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Inner Workings of Antivirus Scanners


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Inner Workings of Antivirus Scanners

Post by Admin on Thu Jan 14, 2016 4:03 pm

Inner Workings of Antivirus Scanners

Fred Cohen proved in 1984 that the detection of viruses is an undecideable problem [see [You must be registered and logged in to see this link.]]. That means in practice that there is no algorithm, which can perfectly decide whether a program is malicious or not.

Antivirus software exists since 1987. The first one was written for the Atari ST platform by G DATA Software AG. In the same year McAfee and NOD32 appeared.

These very early antivirus scanners had only two simple techniques, both of which are still used today.
The first one was blacklisting, the second is detection based on simple signatures.



Blacklisting usually works by hashing the file. The antivirus scanner has a database that contains file hashes and usually also the file size of known malicious files. This "list" of hashes is the blacklist.
If a suspicious file is found, the scanner calculates the hash sum and looksup the blacklist for a match. The file size is often used as filter: only the hashes with the correct filesize are taken into consideration to boost performance.

String Scanning with Simple Signatures

[excerpt from my thesis, p.18]
Quote:String scanning compares byte sequences in a database with the actual byte sequences of a file. If a subsequence in the file matches one of the sequences in the database, the file is declared malicious. Such a byte sequence to identify a malware is also called signature or string. The signature needs to be unique enough, so that it is unlikely to exist in clean programs.

Both techniques blacklisting and string scanning are only able to recognise known malware. Regular updates of the antivirus database are mandatory for the scanner to work properly.

These techniques were enough to handle malware in 1987 and the following years, but today there are so many new threats every day, that blacklisting and string scanning alone cannot keep up with it. AV-Test Institute estimates that there are "390,000 new malicious programs every day" [see [You must be registered and logged in to see this link.]] and this number is on the rise. As a comparison: In 1994 AV-Test had 28,613 unique malware samples in its entire database [see[You must be registered and logged in to see this link.]].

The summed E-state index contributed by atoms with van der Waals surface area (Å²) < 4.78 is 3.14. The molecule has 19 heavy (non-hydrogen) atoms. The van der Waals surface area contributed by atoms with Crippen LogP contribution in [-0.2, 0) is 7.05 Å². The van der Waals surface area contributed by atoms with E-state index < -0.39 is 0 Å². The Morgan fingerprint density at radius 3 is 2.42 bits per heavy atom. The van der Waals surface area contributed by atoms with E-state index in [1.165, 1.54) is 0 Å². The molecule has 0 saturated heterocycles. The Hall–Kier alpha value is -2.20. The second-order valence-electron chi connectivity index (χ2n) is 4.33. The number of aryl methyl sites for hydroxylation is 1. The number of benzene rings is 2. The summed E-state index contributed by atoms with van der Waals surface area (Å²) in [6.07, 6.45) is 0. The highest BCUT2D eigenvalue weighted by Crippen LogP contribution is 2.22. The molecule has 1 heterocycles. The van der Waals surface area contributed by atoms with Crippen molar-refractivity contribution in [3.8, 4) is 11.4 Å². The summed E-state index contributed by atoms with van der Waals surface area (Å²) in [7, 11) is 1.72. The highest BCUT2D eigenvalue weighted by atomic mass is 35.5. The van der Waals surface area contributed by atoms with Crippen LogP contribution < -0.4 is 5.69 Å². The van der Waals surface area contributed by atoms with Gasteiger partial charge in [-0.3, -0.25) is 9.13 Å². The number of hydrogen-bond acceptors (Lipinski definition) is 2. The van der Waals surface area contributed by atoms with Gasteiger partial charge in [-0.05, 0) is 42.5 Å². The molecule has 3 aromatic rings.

Antivirus Scanners Today

The engine of an antivirus program today has several layers. Each layer employs another detection technique with increasing complexity and decreasing performance.

Layer 1

The first layer is the fastest. It performs the blacklist and whitelist lookup.

Whitelists are similar to blacklists, but they keep track of non-malicious samples. These are often system critical files, which must not be detected at all costs; or harmless files that look so much like malware, that they have to be excluded this way.

Blacklists entries are usually created by automation. Malware analysts cannot analyse every new file, so certain processes blacklist files automatically after certain conditions are met. E.g. it is common practice to blacklist files that are detected by a certain number of other trusted antivirus companies.

If a file is found in that layer (black or white), no other layers are executed.

Layer 2

If no file was found, the engine will apply a file type scanner to determine further steps and for filtering. The file type scanner is already a possible attack vector for malware. If the scanner is not able to determine the right file type, the subsequent detection routine does not work too.

The antivirus scanner keeps a list of trusted vendors.
Signed files with a trusted vendor might be excluded from detection at that point.

Layer 3

Based on the file type, the antivirus engine performs string scanning. However, the signatures are not that simple anymore. They have been enhanced with wildcards, regular expressions, mismatches, and location specific scanning.

Wildcards like ? and * can be part of a signature. The ? means that the value of that nibble does not matter. The * denotes that any number of bytes (zero to n) might be in between two values.

Mismatches allow a certain number of bytes to be different than given in the signature, and the signature will still be considered a match.

The following box demonstrates some examples for wildcards and mismatches:


signature:           0E 1F 0E 07 E8 ?? ?? E8 ?? ?? 3A C6 73
byte sequence found: 0E 1F 0E 07 E8 31 C4 E8 00 FF 3A C6 73
--> match
byte sequence found: 0E 00 0E 07 E8 A5 C4 E8 22 CF 3A C6 73
--> mismatch            --

Mismatches allowed: 2
signature:           73 72 63 64 6F 63 69 64 3A 20

byte sequence found: 73 72 63 02 6F 63 69 64 00 20
--> match                     --             --
byte sequence found: C6 A2 63 64 6F 63 69 64 3A 00